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Pilgrim at Tinker Creek
Annie Dillard
Vampires in the Lemon Grove: Stories
Karen Russell
The First Fifteen Lives of Harry August
Claire North
Moral Tribes: Emotion, Reason, and the Gap Between Us and Them
Joshua Greene
The Wisdom Of The Myths: How Greek Mythology Can Change Your Life
Luc Ferry

The Astral

The Astral - Kate Christensen The Astral is all about experiencing life as it is, and everything from the plot, to characters, setting, and writing style beautifully convey the novel's theme. The book is set in Brooklyn. Having lived there, I felt Christensen did an excellent job of capturing the texture of real daily life in the borough. Her protagonist, a poet, prides himself on the fact that his poetry celebrates reality, that the only way he knows to live is by honestly, fully experiencing the reality of his days. The crisis at the beginning of the novel (getting kicked out by his wife in retribution for an affair he did not have) sets him on the path to discovering that he has been avoiding certain parts of his daily experience, building a fantasy of family life and marriage that either never existed or had already collapsed by the arrival of the crisis. Christensen's characters are are real and three dimensional, although a few (particularly James) feel more like foils for the protagonist and tools of the narrative than living breathing people.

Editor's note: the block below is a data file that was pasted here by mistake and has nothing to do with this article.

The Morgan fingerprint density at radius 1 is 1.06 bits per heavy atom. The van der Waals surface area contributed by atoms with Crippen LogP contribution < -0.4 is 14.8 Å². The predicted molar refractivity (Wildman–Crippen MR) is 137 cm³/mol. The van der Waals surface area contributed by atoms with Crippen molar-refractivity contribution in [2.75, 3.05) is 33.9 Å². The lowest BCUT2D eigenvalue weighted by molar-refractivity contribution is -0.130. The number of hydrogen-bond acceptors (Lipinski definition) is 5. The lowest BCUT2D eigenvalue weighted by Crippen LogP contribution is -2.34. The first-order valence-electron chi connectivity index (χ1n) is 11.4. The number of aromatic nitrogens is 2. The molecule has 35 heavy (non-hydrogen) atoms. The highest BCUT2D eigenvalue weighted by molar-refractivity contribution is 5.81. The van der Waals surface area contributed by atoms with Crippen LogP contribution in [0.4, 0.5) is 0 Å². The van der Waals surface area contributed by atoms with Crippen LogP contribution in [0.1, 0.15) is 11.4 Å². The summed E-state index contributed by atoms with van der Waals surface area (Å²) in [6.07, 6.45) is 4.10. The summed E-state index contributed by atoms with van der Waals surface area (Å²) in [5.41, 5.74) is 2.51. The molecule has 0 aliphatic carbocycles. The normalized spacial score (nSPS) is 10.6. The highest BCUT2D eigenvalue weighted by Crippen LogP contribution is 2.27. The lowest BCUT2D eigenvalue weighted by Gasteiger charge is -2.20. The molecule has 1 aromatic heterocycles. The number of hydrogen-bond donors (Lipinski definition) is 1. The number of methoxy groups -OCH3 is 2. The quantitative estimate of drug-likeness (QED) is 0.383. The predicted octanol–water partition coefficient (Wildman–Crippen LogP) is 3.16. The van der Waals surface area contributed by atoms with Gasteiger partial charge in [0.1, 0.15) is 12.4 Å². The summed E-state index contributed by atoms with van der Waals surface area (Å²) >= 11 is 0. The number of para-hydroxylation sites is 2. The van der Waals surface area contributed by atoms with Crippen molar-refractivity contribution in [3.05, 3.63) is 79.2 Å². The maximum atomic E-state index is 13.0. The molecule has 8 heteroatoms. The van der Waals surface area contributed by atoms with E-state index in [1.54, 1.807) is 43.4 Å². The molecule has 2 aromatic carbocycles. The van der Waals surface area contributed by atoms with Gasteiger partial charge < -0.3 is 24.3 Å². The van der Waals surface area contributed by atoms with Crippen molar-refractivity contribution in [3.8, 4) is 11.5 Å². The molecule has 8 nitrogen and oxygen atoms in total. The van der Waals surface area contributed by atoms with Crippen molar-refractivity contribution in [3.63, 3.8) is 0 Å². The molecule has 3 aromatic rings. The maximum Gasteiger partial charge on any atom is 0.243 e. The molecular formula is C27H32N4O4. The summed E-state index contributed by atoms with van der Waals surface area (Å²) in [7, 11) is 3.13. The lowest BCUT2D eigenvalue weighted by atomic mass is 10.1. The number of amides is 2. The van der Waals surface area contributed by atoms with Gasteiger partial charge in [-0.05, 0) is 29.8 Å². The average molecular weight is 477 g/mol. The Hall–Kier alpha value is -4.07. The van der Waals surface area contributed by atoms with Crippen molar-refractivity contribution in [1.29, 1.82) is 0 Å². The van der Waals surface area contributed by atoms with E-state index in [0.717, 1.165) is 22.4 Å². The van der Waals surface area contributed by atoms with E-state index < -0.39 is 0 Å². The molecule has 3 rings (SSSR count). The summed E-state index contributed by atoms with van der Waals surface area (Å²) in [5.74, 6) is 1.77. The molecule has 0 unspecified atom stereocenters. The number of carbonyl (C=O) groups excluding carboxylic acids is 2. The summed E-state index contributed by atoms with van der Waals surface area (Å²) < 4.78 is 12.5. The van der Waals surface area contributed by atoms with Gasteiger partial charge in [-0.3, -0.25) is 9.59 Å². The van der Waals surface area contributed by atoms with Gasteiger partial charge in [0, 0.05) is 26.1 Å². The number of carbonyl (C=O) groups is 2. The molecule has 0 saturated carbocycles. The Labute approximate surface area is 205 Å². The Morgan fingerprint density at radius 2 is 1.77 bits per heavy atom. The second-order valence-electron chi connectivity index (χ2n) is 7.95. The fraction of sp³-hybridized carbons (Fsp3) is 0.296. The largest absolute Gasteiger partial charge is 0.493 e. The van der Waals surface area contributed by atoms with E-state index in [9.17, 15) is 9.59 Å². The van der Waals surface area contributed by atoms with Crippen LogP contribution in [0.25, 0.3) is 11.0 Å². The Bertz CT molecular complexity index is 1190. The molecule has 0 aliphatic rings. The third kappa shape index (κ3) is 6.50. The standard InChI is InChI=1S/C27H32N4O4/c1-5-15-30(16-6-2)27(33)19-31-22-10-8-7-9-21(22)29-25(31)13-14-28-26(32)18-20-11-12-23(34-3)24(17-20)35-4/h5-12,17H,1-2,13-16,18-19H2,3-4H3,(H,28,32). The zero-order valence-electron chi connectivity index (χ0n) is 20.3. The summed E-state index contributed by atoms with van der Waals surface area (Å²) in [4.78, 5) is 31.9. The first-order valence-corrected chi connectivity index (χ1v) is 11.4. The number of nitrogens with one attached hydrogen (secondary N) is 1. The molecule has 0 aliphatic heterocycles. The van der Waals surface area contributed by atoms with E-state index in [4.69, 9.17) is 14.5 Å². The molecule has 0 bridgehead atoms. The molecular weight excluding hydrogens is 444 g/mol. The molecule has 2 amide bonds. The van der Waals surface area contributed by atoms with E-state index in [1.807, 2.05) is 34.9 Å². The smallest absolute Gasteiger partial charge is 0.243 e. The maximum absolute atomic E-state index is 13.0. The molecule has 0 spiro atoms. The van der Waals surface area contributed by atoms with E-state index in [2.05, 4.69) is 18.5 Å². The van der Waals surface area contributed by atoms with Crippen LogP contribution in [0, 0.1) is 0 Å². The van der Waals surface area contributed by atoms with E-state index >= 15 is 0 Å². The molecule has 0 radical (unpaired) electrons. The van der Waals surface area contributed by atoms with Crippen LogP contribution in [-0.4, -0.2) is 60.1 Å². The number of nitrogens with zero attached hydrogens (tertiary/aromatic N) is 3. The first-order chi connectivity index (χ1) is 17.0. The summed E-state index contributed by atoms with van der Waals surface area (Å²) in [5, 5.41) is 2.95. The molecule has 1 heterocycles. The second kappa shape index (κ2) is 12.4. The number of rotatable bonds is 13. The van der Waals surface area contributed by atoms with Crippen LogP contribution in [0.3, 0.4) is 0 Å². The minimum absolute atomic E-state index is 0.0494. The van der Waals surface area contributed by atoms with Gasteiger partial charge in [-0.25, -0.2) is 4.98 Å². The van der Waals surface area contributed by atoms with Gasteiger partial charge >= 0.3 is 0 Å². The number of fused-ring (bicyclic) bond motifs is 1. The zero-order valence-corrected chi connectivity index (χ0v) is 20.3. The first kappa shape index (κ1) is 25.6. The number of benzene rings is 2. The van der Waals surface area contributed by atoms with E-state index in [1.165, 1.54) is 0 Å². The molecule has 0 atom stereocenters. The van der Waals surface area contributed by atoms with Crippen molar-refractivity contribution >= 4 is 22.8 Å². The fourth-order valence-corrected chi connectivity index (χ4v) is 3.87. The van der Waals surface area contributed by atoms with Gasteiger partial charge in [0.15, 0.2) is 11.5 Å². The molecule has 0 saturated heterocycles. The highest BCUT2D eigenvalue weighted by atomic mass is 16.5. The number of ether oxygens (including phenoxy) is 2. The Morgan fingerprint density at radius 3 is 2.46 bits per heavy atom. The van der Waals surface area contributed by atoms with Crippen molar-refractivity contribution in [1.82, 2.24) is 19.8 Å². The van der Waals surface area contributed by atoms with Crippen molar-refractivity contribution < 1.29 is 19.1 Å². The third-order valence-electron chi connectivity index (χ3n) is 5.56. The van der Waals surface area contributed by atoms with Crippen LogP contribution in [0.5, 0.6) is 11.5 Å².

Best of all, I love the ending of this book. There is a climax, a definitive ending to the story between the protagonist and his relationship to the life he believed he was living. But the denouement (where many books fall flat for me) is a beautiful admission that our experience is a delicate balance between the stories we tell ourselves, and our perception of the nuts and bolts of the world around us, which have their own transcendent radiance, no matter how well-worn or shabby.